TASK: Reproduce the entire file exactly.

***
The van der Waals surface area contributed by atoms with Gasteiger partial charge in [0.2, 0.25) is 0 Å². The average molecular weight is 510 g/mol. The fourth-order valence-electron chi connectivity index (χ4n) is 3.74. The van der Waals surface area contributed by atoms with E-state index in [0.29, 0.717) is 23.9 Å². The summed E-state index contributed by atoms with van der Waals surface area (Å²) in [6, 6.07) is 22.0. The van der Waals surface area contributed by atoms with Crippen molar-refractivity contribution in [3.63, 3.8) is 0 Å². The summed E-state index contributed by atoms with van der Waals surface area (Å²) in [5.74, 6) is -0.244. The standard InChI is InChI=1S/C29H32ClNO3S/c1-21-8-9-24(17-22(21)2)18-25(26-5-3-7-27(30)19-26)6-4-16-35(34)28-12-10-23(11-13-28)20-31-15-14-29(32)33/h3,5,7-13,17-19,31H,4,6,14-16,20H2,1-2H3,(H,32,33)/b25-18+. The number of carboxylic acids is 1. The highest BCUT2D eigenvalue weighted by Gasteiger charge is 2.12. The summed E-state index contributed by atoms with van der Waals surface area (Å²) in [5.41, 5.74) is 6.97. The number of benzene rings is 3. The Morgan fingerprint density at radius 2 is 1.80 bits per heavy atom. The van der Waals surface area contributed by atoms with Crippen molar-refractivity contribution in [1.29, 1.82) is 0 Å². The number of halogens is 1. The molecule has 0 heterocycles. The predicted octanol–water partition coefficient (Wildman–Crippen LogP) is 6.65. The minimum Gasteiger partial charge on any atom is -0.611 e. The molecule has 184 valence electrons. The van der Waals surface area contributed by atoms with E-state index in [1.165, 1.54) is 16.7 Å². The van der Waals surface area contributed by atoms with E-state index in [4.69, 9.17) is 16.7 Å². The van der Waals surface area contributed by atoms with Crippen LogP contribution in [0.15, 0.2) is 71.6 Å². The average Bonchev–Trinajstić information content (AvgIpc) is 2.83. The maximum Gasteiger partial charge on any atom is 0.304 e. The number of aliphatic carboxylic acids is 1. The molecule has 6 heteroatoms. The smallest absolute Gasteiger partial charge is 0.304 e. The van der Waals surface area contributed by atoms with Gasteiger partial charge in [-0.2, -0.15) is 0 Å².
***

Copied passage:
The van der Waals surface area contributed by atoms with Gasteiger partial charge in [0.2, 0.25) is 0 Å². The average molecular weight is 510 g/mol. The fourth-order valence-electron chi connectivity index (χ4n) is 3.74. The van der Waals surface area contributed by atoms with E-state index in [0.29, 0.717) is 23.9 Å². The summed E-state index contributed by atoms with van der Waals surface area (Å²) in [6, 6.07) is 22.0. The van der Waals surface area contributed by atoms with Crippen molar-refractivity contribution in [3.63, 3.8) is 0 Å². The summed E-state index contributed by atoms with van der Waals surface area (Å²) in [5.74, 6) is -0.244. The standard InChI is InChI=1S/C29H32ClNO3S/c1-21-8-9-24(17-22(21)2)18-25(26-5-3-7-27(30)19-26)6-4-16-35(34)28-12-10-23(11-13-28)20-31-15-14-29(32)33/h3,5,7-13,17-19,31H,4,6,14-16,20H2,1-2H3,(H,32,33)/b25-18+. The number of carboxylic acids is 1. The highest BCUT2D eigenvalue weighted by Gasteiger charge is 2.12. The summed E-state index contributed by atoms with van der Waals surface area (Å²) in [5.41, 5.74) is 6.97. The number of benzene rings is 3. The Morgan fingerprint density at radius 2 is 1.80 bits per heavy atom. The van der Waals surface area contributed by atoms with Crippen molar-refractivity contribution in [1.29, 1.82) is 0 Å². The number of halogens is 1. The molecule has 0 heterocycles. The predicted octanol–water partition coefficient (Wildman–Crippen LogP) is 6.65. The minimum Gasteiger partial charge on any atom is -0.611 e. The molecule has 184 valence electrons. The van der Waals surface area contributed by atoms with E-state index in [1.165, 1.54) is 16.7 Å². The van der Waals surface area contributed by atoms with E-state index in [4.69, 9.17) is 16.7 Å². The van der Waals surface area contributed by atoms with Crippen LogP contribution in [0.15, 0.2) is 71.6 Å². The average Bonchev–Trinajstić information content (AvgIpc) is 2.83. The maximum Gasteiger partial charge on any atom is 0.304 e. The number of aliphatic carboxylic acids is 1. The molecule has 6 heteroatoms. The smallest absolute Gasteiger partial charge is 0.304 e. The van der Waals surface area contributed by atoms with Gasteiger partial charge in [-0.2, -0.15) is 0 Å².